How to Get Small - Part Three - My Little "Big Gun" Lighting Kit

October 21, 2014  •  4 Comments

This is the third in my series of articles on "How to Get Small" in assembling a professional photography kit. I've always enjoyed the challenge of doing more with less, and it's been particularly on my mind over the past year as I've spent a lot of time in faraway places, flying with laughably small luggage allowances, encountering unexpected gear-intensive photo opportunities, and exploring on foot or in crowded vehicles.

My New Little "Big Gun"

I'm primarily a location shooter, which means that I work wherever the photos are happening. As such, I often have to lug lighting equipment hither and yon. And, while some of my work, such as portraiture, can be done at the more leisurely pace enjoyed in a studio, much of it requires rapid setup and breakdown. In addition, I often don't have ready access to electrical outlets. So, I've long used small battery-powered hotshoe flash units as mini studio lights on stands to light a stage, a meeting, a portrait set. Sometimes, though, I need a little more power, like when I'm lighting a large group of people. My old high-power workhorses didn't allow precise or remote adjustment of output power, so when their heavy batteries started failing, I looked for a modern replacement that would offer more flexibility and less weight at lower cost.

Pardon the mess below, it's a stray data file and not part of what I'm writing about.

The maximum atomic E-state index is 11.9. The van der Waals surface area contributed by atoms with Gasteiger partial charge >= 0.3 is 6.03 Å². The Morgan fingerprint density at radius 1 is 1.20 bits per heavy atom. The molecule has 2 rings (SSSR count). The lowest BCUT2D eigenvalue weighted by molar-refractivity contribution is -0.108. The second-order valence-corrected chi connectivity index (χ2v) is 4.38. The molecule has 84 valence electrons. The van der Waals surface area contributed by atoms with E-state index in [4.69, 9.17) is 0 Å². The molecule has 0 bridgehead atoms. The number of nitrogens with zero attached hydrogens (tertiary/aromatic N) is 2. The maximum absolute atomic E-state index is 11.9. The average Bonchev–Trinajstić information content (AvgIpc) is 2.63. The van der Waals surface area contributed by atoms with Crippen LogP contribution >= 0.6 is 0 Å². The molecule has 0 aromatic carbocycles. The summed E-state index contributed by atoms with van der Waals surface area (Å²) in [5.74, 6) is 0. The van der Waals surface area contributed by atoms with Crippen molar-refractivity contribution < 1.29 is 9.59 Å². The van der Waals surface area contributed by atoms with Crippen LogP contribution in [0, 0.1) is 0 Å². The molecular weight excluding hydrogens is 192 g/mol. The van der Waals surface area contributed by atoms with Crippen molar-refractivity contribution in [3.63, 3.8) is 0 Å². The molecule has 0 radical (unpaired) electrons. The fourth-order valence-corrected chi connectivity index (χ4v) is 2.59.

Godox Witstro AD-360 Godox Witstro AD-360

Godox to the rescue with their Witstro AD360 (sold and warranted in the US as CheetahLight CL-360Flashpoint StreakLight 360, Strobies Pro-Flash 360 and Bolt VB-22). This flash produces roughly 360 Watt-seconds, four times more power than a good hotshoe flash, and it still fits easily in a carry-on-size rolling backpack with the rest of my cameras, lenses and flashes. It recycles faster than my old workhorses and runs all day on one battery. The flash weighs only about twice as much as a standard hotshoe flash, and the battery + pack is much lighter than my old workhorses. So, size, weight and performance are great.